New models still give Arctic summer ice 30 years

A thin sheet of sea ice reflects the rising sun off the east coast of Greenland on Apr. 14, 2012, with thicker sea ice and icebergs in the background. On average, the most up to date climate models that accurately simulate recent Arctic ice melting predict a nearly ice-free September by 2035. Credit: NASA/Jefferson Beck

A thin sheet of sea ice reflects the rising sun off the east coast of Greenland on Apr. 14, 2012, with thicker sea ice and icebergs in the background. On average, the most up to date climate models that accurately simulate recent Arctic ice melting predict a nearly ice-free September by 2035. Credit: NASA/Jefferson Beck

Predictions from a collection of the latest climate models on average say that ice will be nearly gone from the Arctic by the 2030s. But when you don’t include man-made – or ‘anthropogenic’ – CO2 emissions’ ‘forcing’ effect, those models show a much icier picture.  “This clearly shows that if you don’t consider anthropogenic forcing, the ice won’t decline that fast,” said Muyin Wang from the University of Washington. “It should be oscillating around a much higher level.”

These findings echo some that Muyin and her Seattle colleague James Overland, from the US National Oceanic and Atmospheric Administration (NOAA) Pacific Marine Environmental Laboratory, made in 2009. Then, James and Muyin used climate models that formed the basis for the Intergovernmental Panel on Climate Change’s fourth assessment report, which was published in 2007. “Because of this report’s success a lot more modelling groups around the world started doing simulations,” Muyin told me. Scientists are now bringing their improved old models together with new ones in a project to compare them. Having found the old models bad at reproducing measured shrinkage of Arctic ice at the end of the 20th century, James and Muyin wanted to see if the new and improved ones could do any better.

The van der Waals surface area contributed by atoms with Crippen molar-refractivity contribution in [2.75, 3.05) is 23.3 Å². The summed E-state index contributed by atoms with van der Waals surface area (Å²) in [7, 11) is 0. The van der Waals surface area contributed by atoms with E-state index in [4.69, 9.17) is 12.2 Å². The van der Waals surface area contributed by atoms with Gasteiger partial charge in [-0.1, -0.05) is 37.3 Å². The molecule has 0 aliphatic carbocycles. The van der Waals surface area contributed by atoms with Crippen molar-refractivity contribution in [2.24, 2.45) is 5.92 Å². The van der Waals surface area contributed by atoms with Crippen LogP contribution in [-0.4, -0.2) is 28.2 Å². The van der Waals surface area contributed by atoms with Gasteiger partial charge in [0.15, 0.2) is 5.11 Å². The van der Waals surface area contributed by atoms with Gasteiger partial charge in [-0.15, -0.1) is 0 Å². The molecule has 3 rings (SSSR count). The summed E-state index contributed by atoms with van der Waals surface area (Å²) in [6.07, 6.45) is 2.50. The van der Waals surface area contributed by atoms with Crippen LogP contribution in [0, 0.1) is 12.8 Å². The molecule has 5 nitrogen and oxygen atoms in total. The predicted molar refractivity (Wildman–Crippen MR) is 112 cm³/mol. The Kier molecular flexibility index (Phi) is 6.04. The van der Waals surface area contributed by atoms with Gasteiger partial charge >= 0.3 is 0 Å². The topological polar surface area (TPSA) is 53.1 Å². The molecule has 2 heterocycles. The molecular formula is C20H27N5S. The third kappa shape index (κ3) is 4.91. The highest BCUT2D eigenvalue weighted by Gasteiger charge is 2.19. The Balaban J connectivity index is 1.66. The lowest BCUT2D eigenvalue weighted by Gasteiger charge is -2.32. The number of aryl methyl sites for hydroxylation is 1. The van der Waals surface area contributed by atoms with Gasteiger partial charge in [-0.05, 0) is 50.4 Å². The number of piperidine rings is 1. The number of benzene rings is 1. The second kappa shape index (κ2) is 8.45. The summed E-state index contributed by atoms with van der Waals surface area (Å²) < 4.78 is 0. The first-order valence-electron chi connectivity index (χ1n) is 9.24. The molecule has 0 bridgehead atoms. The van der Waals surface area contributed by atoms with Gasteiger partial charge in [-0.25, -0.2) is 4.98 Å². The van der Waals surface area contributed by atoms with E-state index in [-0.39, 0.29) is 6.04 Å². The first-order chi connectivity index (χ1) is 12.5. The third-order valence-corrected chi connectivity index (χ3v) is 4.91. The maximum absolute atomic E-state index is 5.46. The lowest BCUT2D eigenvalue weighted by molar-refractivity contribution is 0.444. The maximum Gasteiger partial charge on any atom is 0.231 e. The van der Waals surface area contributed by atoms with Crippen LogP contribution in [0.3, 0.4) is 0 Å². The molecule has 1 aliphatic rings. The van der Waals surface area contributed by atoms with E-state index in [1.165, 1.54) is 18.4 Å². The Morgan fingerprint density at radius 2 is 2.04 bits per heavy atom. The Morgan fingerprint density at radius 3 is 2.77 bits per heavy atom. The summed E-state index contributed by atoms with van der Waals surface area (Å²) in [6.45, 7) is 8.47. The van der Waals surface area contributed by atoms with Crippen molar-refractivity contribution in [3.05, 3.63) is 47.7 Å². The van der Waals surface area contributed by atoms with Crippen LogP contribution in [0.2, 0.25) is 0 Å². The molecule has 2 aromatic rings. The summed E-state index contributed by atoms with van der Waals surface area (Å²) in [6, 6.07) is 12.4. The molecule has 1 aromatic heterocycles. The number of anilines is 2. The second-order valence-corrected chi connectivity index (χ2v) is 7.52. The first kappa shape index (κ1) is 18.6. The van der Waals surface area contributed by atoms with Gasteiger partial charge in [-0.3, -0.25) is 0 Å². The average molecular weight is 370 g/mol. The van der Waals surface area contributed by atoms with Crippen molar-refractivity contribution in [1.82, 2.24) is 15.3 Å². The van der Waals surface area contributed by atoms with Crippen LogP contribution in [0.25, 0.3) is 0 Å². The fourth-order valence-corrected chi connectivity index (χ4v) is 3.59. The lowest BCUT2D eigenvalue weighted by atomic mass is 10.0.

It’s important to be able to reproduce real data to be confident in models’ predictions, Muyin said. “If you are interviewing someone for a job, you look at their resumé, to see if they did a good job in the past,” she explained. “Then you know that they can do the job going forward. It’s a similar idea here, if models can simulate the past climate, then they’re the models we want to use in the projection.”

In a paper published in the scientific journal Geophysical Research Letters on Tuesday, they started from 32 different models, and compared them with satellite data on sea ice coverage. Overall, their resumés were slightly better than the older models: For the period from 1981-2005, the average of all these models was near the ice coverage actually seen, whereas the older models had overestimated the values.  But the highest and lowest estimates in both groups were still very similar.

Frozen out

Satellite data reveal how the new record low Arctic sea ice extent, from Sept. 16, 2012, compares to the average minimum extent over the past 30 years (in yellow). Sea ice extent maps are derived from data captured by the Scanning Multichannel Microwave Radiometer aboard NASA's Nimbus-7 satellite and the Special Sensor Microwave Imager on multiple satellites from the Defense Meteorological Satellite Program. Credit: NASA/Goddard Scientific Visualization Studio

Satellite data reveal how the new record low Arctic sea ice extent, from Sept. 16, 2012, compares to the average minimum extent over the past 30 years (in yellow). Sea ice extent maps are derived from data captured by the Scanning Multichannel Microwave Radiometer aboard NASA’s Nimbus-7 satellite and the Special Sensor Microwave Imager on multiple satellites from the Defense Meteorological Satellite Program. Credit: NASA/Goddard Scientific Visualization Studio